Feminist standpoint theories

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“Feminist standpoint theories place relations between political and social power and knowledge center-stage. These theories are both descriptive and normative, describing and analysing the causal effects of power structures on knowledge while also advocating a specific route for enquiry, a route that begins from standpoints emerging from shared political struggle within marginalised lives. Feminist standpoint theories emerged in the 1970s, in the first instance from Marxist feminist and feminist critical theoretical approaches within a range of social scientific disciplines. They thereby offer epistemological and methodological approaches that are specific to a variety of disciplinary frameworks, but share a commitment to acknowledging, analysing and drawing on power/knowledge relationships, and on bringing about change which results in more just societies.”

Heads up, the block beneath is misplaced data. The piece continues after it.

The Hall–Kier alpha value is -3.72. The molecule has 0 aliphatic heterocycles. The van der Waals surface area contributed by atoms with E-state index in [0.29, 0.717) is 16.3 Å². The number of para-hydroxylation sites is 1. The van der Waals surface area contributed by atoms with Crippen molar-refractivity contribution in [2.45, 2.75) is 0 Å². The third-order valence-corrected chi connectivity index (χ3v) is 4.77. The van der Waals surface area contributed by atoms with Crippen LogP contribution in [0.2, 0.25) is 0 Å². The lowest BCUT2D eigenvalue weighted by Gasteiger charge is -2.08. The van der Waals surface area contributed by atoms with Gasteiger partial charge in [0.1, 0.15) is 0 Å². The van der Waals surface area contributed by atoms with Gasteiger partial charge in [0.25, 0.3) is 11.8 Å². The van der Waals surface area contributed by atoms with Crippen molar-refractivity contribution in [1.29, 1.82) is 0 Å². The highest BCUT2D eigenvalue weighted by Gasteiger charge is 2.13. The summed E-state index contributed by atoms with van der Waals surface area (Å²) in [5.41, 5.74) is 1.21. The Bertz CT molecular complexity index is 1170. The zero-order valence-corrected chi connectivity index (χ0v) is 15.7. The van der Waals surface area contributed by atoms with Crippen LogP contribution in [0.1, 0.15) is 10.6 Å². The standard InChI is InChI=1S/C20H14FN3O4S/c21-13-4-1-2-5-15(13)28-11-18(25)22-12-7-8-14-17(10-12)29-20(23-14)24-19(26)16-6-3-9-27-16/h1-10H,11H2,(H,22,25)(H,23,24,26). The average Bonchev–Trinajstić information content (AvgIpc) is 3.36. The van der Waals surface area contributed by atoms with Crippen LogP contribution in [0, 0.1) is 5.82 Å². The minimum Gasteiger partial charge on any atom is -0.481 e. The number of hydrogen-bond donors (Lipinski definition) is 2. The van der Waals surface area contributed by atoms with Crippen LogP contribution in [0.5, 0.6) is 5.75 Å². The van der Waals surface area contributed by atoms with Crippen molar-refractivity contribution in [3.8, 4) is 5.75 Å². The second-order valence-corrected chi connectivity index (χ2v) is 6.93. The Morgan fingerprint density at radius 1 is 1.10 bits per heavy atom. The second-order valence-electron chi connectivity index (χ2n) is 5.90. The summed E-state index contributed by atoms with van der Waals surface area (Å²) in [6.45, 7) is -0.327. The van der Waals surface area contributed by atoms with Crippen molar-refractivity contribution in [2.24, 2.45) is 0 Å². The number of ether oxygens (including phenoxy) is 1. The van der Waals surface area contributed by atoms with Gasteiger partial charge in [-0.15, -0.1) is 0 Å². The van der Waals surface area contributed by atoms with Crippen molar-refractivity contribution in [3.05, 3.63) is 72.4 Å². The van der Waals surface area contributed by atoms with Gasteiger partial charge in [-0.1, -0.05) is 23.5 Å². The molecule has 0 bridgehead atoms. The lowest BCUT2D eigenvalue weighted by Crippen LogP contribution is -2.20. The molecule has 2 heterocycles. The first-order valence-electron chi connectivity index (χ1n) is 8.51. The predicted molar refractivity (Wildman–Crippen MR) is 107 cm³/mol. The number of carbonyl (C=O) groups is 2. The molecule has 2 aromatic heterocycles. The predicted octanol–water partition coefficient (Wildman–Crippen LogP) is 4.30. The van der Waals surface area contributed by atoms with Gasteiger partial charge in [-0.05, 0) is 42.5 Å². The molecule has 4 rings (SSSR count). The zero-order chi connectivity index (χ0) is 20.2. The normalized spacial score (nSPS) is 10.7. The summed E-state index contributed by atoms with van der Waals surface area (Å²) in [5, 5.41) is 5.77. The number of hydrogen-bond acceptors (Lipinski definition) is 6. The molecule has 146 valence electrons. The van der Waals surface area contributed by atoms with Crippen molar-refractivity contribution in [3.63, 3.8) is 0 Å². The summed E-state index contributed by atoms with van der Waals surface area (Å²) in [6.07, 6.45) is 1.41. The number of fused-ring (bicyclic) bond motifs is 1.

Internet Encyclopaedia of Philosophy http://www.iep.utm.edu/fem-stan/

“How to see? Where to see from? What limits to vision? What to see for? Whom to see with? Who gets to have more than one point of view? Who gets blinkered? Who wears blinkers? Who interprets the visual field? What other sensory powers do we wish to cultivate besides vision?”

Haraway, Donna Jeanne. “Situated Knowledges: The Science Question in Feminism and the Privilege of Partial Perspective.” In Simians, Cyborgs, and Women: The Reinvention of Nature. New York: Routledge, 1991, 194.